When disaster strikes developing countries, a lack of geographic data is often a hindrance to first response and relief operations. To address this lack of geographic data, remote mapping and especially mapathons have played an important role in collecting geographic data in OpenStreetMap (OSM) that can be used to plan activities in areas effected by disaster or other humanitarian efforts. During mapathons, volunteers from various backgrounds get together to map a specific area using satellite imagery or aerial photographs. The expertise and motivation of these volunteers generally differ. Even though the geographic data in OSM is invaluable in cases where little to no data is available, the quality of the data collected during mapathons is often questioned. In this paper, we present our results from an evaluation of university students’ motivation for participating in mapathons and their productivity (i.e. how much data they contributed).
To achieve our aim, we hosted four mapathons for final year university students where the participants were asked to complete a short questionnaire to determine their motivations and personal opinions of the mapathon. Afterwards, the productivity for two mapathons were evaluated. Final year students enrolled in a geoinformatics module were offered extra credit for participating in the mapathons. As a result, the majority of the students participated in all four mapathons and the answers did not differ significantly between the four mapathons.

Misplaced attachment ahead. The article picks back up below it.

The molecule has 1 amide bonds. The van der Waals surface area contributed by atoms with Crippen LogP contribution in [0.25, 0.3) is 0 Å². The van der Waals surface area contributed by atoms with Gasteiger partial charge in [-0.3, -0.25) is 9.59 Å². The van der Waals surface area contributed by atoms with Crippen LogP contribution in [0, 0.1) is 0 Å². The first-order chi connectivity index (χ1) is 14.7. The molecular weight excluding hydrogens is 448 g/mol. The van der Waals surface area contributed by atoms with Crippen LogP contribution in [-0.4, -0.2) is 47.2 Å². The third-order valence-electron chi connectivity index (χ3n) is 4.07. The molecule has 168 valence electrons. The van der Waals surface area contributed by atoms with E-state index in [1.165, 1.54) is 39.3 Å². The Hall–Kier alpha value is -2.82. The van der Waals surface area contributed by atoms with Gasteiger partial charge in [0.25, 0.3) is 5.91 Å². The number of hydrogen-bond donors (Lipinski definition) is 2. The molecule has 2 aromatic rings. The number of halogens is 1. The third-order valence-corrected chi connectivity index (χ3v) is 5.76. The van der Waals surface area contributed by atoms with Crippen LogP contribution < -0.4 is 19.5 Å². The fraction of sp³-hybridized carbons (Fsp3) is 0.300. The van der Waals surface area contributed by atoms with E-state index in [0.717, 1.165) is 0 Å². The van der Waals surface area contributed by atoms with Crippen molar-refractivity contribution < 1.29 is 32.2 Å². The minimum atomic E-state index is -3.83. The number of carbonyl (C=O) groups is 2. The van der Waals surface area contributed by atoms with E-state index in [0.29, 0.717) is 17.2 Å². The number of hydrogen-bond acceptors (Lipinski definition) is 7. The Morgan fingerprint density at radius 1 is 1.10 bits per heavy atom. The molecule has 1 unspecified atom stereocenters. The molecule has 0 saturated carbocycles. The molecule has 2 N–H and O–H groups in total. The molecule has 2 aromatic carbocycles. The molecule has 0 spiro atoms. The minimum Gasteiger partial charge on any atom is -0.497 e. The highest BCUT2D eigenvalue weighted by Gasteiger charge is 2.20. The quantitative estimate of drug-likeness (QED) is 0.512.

One of the main reasons mentioned, apart from extra credit, was that the participants felt a sense of humanitarianism through contributing to communities in need by assisting. Additionally, the social aspect also came through with a large percentage of the participants indicating that mapathons are fun and that they learned something new, for example by improving their digitizing skills or that humanitarian organizations need help. Participants also indicated that the tools (i.e. OSM and iD editor) were easy to use, but that the imagery is sometimes not good enough due to cloud coverage. The general productivity for two mapathons was evaluated and we found that with more experience the participants were generally more productive. A further step was taken by investigating five individuals productivity. It was clear that their productivity increased, and that they made fewer errors during the subsequent mapathons.
The results from this evaluation provided insight and knowledge that could assist mapathon organisers to create a more productive environment for participants with the hopes of encouraging them to produce high quality data. The feedback from students was clear that if they receive information about the aim of a mapathon and why the data is important, they are more motivated to produce high volumes of quality data.